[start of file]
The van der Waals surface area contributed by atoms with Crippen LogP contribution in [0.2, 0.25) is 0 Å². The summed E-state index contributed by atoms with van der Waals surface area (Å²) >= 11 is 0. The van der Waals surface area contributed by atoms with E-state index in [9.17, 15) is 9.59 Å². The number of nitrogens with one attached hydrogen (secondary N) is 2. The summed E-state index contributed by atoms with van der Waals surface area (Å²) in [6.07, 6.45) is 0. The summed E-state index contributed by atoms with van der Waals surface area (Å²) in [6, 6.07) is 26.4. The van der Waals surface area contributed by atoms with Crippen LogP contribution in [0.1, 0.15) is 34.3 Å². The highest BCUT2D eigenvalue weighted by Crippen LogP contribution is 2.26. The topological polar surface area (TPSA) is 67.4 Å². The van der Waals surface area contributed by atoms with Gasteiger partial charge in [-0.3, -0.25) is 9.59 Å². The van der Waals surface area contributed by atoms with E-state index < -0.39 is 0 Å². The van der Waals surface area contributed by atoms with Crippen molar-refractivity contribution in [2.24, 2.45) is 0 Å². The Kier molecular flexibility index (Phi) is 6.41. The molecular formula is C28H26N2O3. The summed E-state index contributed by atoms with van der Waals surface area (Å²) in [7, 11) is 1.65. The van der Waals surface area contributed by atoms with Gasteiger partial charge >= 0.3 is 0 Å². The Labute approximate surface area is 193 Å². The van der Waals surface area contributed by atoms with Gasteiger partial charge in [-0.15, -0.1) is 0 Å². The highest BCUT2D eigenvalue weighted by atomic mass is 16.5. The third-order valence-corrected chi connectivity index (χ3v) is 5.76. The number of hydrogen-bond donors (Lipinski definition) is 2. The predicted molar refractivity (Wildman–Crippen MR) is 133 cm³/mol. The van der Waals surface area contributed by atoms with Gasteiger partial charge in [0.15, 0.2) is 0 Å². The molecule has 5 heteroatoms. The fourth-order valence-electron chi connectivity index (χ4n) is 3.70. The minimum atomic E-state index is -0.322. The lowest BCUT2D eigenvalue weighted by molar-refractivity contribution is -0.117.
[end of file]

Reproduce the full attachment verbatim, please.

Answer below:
The van der Waals surface area contributed by atoms with Crippen LogP contribution in [0.2, 0.25) is 0 Å². The summed E-state index contributed by atoms with van der Waals surface area (Å²) >= 11 is 0. The van der Waals surface area contributed by atoms with E-state index in [9.17, 15) is 9.59 Å². The number of nitrogens with one attached hydrogen (secondary N) is 2. The summed E-state index contributed by atoms with van der Waals surface area (Å²) in [6.07, 6.45) is 0. The summed E-state index contributed by atoms with van der Waals surface area (Å²) in [6, 6.07) is 26.4. The van der Waals surface area contributed by atoms with Crippen LogP contribution in [0.1, 0.15) is 34.3 Å². The highest BCUT2D eigenvalue weighted by Crippen LogP contribution is 2.26. The topological polar surface area (TPSA) is 67.4 Å². The van der Waals surface area contributed by atoms with Gasteiger partial charge in [-0.3, -0.25) is 9.59 Å². The van der Waals surface area contributed by atoms with E-state index < -0.39 is 0 Å². The van der Waals surface area contributed by atoms with Crippen molar-refractivity contribution in [2.24, 2.45) is 0 Å². The Kier molecular flexibility index (Phi) is 6.41. The molecular formula is C28H26N2O3. The summed E-state index contributed by atoms with van der Waals surface area (Å²) in [7, 11) is 1.65. The van der Waals surface area contributed by atoms with Gasteiger partial charge >= 0.3 is 0 Å². The Labute approximate surface area is 193 Å². The van der Waals surface area contributed by atoms with Gasteiger partial charge in [-0.15, -0.1) is 0 Å². The highest BCUT2D eigenvalue weighted by atomic mass is 16.5. The third-order valence-corrected chi connectivity index (χ3v) is 5.76. The number of hydrogen-bond donors (Lipinski definition) is 2. The predicted molar refractivity (Wildman–Crippen MR) is 133 cm³/mol. The van der Waals surface area contributed by atoms with Gasteiger partial charge in [0.15, 0.2) is 0 Å². The molecule has 5 heteroatoms. The fourth-order valence-electron chi connectivity index (χ4n) is 3.70. The minimum atomic E-state index is -0.322. The lowest BCUT2D eigenvalue weighted by molar-refractivity contribution is -0.117.